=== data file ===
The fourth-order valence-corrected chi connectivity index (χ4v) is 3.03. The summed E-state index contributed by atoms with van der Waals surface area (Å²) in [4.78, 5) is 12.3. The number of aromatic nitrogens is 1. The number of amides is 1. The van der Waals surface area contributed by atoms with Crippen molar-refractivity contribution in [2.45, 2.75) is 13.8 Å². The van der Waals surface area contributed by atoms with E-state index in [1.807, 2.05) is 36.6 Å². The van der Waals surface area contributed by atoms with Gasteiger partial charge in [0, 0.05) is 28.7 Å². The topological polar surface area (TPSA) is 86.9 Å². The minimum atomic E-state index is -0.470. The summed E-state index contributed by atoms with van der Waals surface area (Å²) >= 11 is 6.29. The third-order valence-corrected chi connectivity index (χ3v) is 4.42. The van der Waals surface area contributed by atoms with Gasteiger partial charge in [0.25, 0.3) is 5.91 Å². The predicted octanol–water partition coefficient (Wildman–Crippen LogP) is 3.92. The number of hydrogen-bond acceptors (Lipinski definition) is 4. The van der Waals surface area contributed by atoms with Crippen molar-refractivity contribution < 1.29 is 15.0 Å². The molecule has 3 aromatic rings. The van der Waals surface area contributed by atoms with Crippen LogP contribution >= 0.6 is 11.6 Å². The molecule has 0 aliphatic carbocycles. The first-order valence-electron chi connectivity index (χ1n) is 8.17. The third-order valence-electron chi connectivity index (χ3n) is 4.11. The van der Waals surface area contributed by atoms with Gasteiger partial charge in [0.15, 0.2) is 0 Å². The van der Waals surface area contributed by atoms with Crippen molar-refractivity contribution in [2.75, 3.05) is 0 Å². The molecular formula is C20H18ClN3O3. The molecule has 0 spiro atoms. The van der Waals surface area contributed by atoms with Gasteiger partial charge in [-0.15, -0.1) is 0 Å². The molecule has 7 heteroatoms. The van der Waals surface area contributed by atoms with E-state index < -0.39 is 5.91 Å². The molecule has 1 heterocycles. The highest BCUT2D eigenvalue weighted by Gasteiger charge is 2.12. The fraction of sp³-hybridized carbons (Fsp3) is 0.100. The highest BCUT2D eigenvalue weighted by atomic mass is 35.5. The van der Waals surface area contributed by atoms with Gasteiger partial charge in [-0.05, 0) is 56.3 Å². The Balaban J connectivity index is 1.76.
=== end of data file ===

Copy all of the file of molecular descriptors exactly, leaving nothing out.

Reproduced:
The fourth-order valence-corrected chi connectivity index (χ4v) is 3.03. The summed E-state index contributed by atoms with van der Waals surface area (Å²) in [4.78, 5) is 12.3. The number of aromatic nitrogens is 1. The number of amides is 1. The van der Waals surface area contributed by atoms with Crippen molar-refractivity contribution in [2.45, 2.75) is 13.8 Å². The van der Waals surface area contributed by atoms with E-state index in [1.807, 2.05) is 36.6 Å². The van der Waals surface area contributed by atoms with Gasteiger partial charge in [0, 0.05) is 28.7 Å². The topological polar surface area (TPSA) is 86.9 Å². The minimum atomic E-state index is -0.470. The summed E-state index contributed by atoms with van der Waals surface area (Å²) >= 11 is 6.29. The third-order valence-corrected chi connectivity index (χ3v) is 4.42. The van der Waals surface area contributed by atoms with Gasteiger partial charge in [0.25, 0.3) is 5.91 Å². The predicted octanol–water partition coefficient (Wildman–Crippen LogP) is 3.92. The number of hydrogen-bond acceptors (Lipinski definition) is 4. The van der Waals surface area contributed by atoms with Crippen molar-refractivity contribution < 1.29 is 15.0 Å². The molecule has 3 aromatic rings. The van der Waals surface area contributed by atoms with Crippen LogP contribution >= 0.6 is 11.6 Å². The molecule has 0 aliphatic carbocycles. The first-order valence-electron chi connectivity index (χ1n) is 8.17. The third-order valence-electron chi connectivity index (χ3n) is 4.11. The van der Waals surface area contributed by atoms with Gasteiger partial charge in [0.15, 0.2) is 0 Å². The van der Waals surface area contributed by atoms with Crippen molar-refractivity contribution in [2.75, 3.05) is 0 Å². The molecular formula is C20H18ClN3O3. The molecule has 0 spiro atoms. The van der Waals surface area contributed by atoms with Gasteiger partial charge in [-0.15, -0.1) is 0 Å². The molecule has 7 heteroatoms. The van der Waals surface area contributed by atoms with E-state index < -0.39 is 5.91 Å². The molecule has 1 heterocycles. The highest BCUT2D eigenvalue weighted by Gasteiger charge is 2.12. The fraction of sp³-hybridized carbons (Fsp3) is 0.100. The highest BCUT2D eigenvalue weighted by atomic mass is 35.5. The van der Waals surface area contributed by atoms with Gasteiger partial charge in [-0.05, 0) is 56.3 Å². The Balaban J connectivity index is 1.76.